As uncomfortable as it may seem, it’s important to bite the bullet and ask the awkward questions. “It is very hard to resist a human who is coming at you with compassion,” Spencer-Thomas observed. She suggests that HR professionals frame their questions in an understanding manner, giving the employee the opportunity to explain his or her condition. Statements such as, “I’ve noticed that …,” “It’s understandable given …,” and “I’m wondering if it’s true for you…” should be followed by a nonjudgmental statement.

Promote resources available to help employees

If your firm has an employee assistance program (EAP) or your healthcare provider offers counseling service, make sure that managers are trained about the program and skilled in how to make an effective employee referral. If your employee usage rates are below your industry average, you need to assess why and take action to increase usage. Talking to a professional counselor can make a big difference to a troubled employee.

If your firm does not offer an EAP, then identify community resources that can assist your employees and keep the list current.

HR should also have a strategy to deal with the devastating impact of a homicide or suicide at work.

I believe the time has come for executives to take a comprehensive approach to violence that occurs in the workplace and especially to bring mental health and suicide issues out of the closet into mainstream workplace conversations. We are past the point where organizations can think of suicide as a dirty little secret and hope it will go away. The time has come for meaningful action.

Don’t wait until something happens and people lose their lives. If you really mean that your employees are your most important asset, now is the time to step up.

UPMC Wellness Plan Meets Seinfeld: It’s About Nothing

There is a saying:  “In wellness, you don’t have to challenge the data to invalidate it. You simply have to read the data. It will invalidate itself.”

Nowhere is this truer than in the University of Pittsburgh Medical Center’s (UPMC) wellness program, results of which were just released in the October issue of the American Journal of Preventive Medicine, a journal that functions largely as the wellness industry’s house organ. All you need to do is read UPMC’s own words to learn that nothing happened in its wellness program. According to the article, over the course of the five-year study: “The proportion of low-risk members increased by 2%.”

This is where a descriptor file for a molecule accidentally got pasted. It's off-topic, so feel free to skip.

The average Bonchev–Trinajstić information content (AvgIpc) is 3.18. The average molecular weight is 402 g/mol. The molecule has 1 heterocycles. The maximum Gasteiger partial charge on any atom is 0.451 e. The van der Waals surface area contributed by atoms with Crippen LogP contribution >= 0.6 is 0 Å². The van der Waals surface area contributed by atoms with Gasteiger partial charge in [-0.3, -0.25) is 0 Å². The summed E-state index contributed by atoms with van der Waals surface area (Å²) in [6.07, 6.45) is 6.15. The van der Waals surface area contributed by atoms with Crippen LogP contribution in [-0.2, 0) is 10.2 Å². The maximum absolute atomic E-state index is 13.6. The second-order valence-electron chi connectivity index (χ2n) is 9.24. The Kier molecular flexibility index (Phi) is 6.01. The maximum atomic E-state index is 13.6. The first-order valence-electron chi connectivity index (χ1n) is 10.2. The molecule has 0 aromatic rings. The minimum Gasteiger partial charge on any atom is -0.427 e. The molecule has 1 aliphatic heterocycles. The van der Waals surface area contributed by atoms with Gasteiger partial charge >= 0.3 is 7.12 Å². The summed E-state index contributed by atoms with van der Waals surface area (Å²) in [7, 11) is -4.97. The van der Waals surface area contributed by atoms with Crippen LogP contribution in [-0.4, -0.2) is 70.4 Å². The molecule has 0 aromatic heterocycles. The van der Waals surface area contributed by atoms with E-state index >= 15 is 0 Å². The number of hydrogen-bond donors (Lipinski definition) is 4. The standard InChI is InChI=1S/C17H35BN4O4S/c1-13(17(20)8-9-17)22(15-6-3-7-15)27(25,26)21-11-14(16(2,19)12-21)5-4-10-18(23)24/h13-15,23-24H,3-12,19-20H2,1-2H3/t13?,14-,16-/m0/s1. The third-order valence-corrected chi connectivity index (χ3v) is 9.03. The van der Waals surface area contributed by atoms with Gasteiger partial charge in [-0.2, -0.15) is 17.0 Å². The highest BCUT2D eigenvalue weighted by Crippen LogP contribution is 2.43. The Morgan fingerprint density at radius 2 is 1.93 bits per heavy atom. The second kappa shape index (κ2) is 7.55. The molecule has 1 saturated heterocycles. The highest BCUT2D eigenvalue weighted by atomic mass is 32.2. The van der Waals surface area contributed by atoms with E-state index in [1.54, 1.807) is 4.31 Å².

Two whole percentage points! After penalizing employees thousands of dollars ($2000 in 2011 alone for employees on the family plan) to compel them to submit to blood draws and other screens and answer very personal questions on health risk assessments, 2% was all they had to show for it?

I hear a few people saying: “Wait a second, Al, you said nothing happened. They did get a 2% increase in low-risk members. While trivial, that is not literally nothing.”

Well, first, it wasn’t really 2%. UPMC has 55,000 employees. But by the time they culled out everyone who didn’t meet the various requirements of participation, they were down to 13,627 people. Hence this entire conclusion was based on roughly 272 people reducing a risk factor. UPMC is the largest private-sector employer in Pennsylvania, a healthcare company that presumably knows a thing or two about health, and a major proponent of wellness programs. Yet all UPMC could manage after five years and millions of dollars was to reduce risk for 272 people.  

Some Punchlines

This self-admitted trivial risk reduction performance is not even the punchline. Usually there are three punchlines in these situations. The first punchline is usually that even though the results were uninspiring they were also overstated because the perpetrator left out both non-participants and dropouts from the analysis, which of course UPMC did. Because dropouts and non-participants typically have worse risk factor performance than participants (which is often why they drop out or decline to participate), it’s likely that the risk factor deterioration of the 41,000 employees left out could easily have more than offset the aforementioned improvement by the 272 people.